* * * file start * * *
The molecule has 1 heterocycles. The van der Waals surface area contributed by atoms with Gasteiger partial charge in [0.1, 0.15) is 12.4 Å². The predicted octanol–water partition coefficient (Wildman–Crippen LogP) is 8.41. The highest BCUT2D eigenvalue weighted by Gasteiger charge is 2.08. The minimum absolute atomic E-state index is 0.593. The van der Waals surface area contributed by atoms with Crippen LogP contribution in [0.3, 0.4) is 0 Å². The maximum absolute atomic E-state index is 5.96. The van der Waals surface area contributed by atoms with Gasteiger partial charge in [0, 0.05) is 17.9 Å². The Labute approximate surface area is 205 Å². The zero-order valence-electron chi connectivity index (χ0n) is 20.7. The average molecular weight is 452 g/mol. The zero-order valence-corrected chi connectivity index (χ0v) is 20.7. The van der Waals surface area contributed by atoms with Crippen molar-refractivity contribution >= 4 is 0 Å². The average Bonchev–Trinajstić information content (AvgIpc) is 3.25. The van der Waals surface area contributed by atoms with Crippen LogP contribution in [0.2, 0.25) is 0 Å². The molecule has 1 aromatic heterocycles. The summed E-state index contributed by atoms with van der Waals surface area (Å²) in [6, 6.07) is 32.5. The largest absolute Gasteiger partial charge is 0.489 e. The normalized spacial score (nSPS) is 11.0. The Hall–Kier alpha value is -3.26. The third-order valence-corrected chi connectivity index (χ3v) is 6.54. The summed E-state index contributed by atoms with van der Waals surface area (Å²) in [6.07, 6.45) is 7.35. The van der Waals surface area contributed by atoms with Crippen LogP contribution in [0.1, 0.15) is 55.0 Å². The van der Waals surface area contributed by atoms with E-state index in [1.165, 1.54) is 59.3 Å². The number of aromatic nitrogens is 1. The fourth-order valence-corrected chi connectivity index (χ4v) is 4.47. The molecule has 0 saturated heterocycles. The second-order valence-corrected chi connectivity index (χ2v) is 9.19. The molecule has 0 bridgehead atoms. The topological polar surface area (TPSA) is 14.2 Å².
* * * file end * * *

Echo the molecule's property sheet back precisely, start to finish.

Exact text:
The molecule has 1 heterocycles. The van der Waals surface area contributed by atoms with Gasteiger partial charge in [0.1, 0.15) is 12.4 Å². The predicted octanol–water partition coefficient (Wildman–Crippen LogP) is 8.41. The highest BCUT2D eigenvalue weighted by Gasteiger charge is 2.08. The minimum absolute atomic E-state index is 0.593. The van der Waals surface area contributed by atoms with Crippen LogP contribution in [0.3, 0.4) is 0 Å². The maximum absolute atomic E-state index is 5.96. The van der Waals surface area contributed by atoms with Gasteiger partial charge in [0, 0.05) is 17.9 Å². The Labute approximate surface area is 205 Å². The zero-order valence-electron chi connectivity index (χ0n) is 20.7. The average molecular weight is 452 g/mol. The zero-order valence-corrected chi connectivity index (χ0v) is 20.7. The van der Waals surface area contributed by atoms with Crippen molar-refractivity contribution >= 4 is 0 Å². The average Bonchev–Trinajstić information content (AvgIpc) is 3.25. The van der Waals surface area contributed by atoms with Crippen LogP contribution in [0.2, 0.25) is 0 Å². The molecule has 1 aromatic heterocycles. The summed E-state index contributed by atoms with van der Waals surface area (Å²) in [6, 6.07) is 32.5. The largest absolute Gasteiger partial charge is 0.489 e. The normalized spacial score (nSPS) is 11.0. The Hall–Kier alpha value is -3.26. The third-order valence-corrected chi connectivity index (χ3v) is 6.54. The summed E-state index contributed by atoms with van der Waals surface area (Å²) in [6.07, 6.45) is 7.35. The van der Waals surface area contributed by atoms with Crippen LogP contribution in [0.1, 0.15) is 55.0 Å². The van der Waals surface area contributed by atoms with E-state index in [1.165, 1.54) is 59.3 Å². The number of aromatic nitrogens is 1. The fourth-order valence-corrected chi connectivity index (χ4v) is 4.47. The molecule has 0 saturated heterocycles. The second-order valence-corrected chi connectivity index (χ2v) is 9.19. The molecule has 0 bridgehead atoms. The topological polar surface area (TPSA) is 14.2 Å².